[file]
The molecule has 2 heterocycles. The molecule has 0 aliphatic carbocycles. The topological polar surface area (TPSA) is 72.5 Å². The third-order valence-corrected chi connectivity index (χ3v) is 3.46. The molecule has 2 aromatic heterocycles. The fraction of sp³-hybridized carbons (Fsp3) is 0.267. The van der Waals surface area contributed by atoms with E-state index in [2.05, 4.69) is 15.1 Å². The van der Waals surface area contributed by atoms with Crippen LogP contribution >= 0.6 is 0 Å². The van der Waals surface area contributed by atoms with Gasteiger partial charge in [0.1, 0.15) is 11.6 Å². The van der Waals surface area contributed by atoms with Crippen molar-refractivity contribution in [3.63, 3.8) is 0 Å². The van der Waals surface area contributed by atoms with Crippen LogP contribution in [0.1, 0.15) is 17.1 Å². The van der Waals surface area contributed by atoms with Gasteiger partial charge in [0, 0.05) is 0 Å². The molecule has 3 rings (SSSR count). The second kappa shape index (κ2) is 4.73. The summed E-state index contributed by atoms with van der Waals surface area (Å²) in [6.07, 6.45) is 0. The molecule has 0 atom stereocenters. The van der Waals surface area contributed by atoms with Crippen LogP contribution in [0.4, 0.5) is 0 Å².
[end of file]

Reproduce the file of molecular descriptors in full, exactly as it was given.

The molecule has 2 heterocycles. The molecule has 0 aliphatic carbocycles. The topological polar surface area (TPSA) is 72.5 Å². The third-order valence-corrected chi connectivity index (χ3v) is 3.46. The molecule has 2 aromatic heterocycles. The fraction of sp³-hybridized carbons (Fsp3) is 0.267. The van der Waals surface area contributed by atoms with E-state index in [2.05, 4.69) is 15.1 Å². The van der Waals surface area contributed by atoms with Crippen LogP contribution >= 0.6 is 0 Å². The van der Waals surface area contributed by atoms with Gasteiger partial charge in [0.1, 0.15) is 11.6 Å². The van der Waals surface area contributed by atoms with Crippen molar-refractivity contribution in [3.63, 3.8) is 0 Å². The van der Waals surface area contributed by atoms with Crippen LogP contribution in [0.1, 0.15) is 17.1 Å². The van der Waals surface area contributed by atoms with Gasteiger partial charge in [0, 0.05) is 0 Å². The molecule has 3 rings (SSSR count). The second kappa shape index (κ2) is 4.73. The summed E-state index contributed by atoms with van der Waals surface area (Å²) in [6.07, 6.45) is 0. The molecule has 0 atom stereocenters. The van der Waals surface area contributed by atoms with Crippen LogP contribution in [0.4, 0.5) is 0 Å².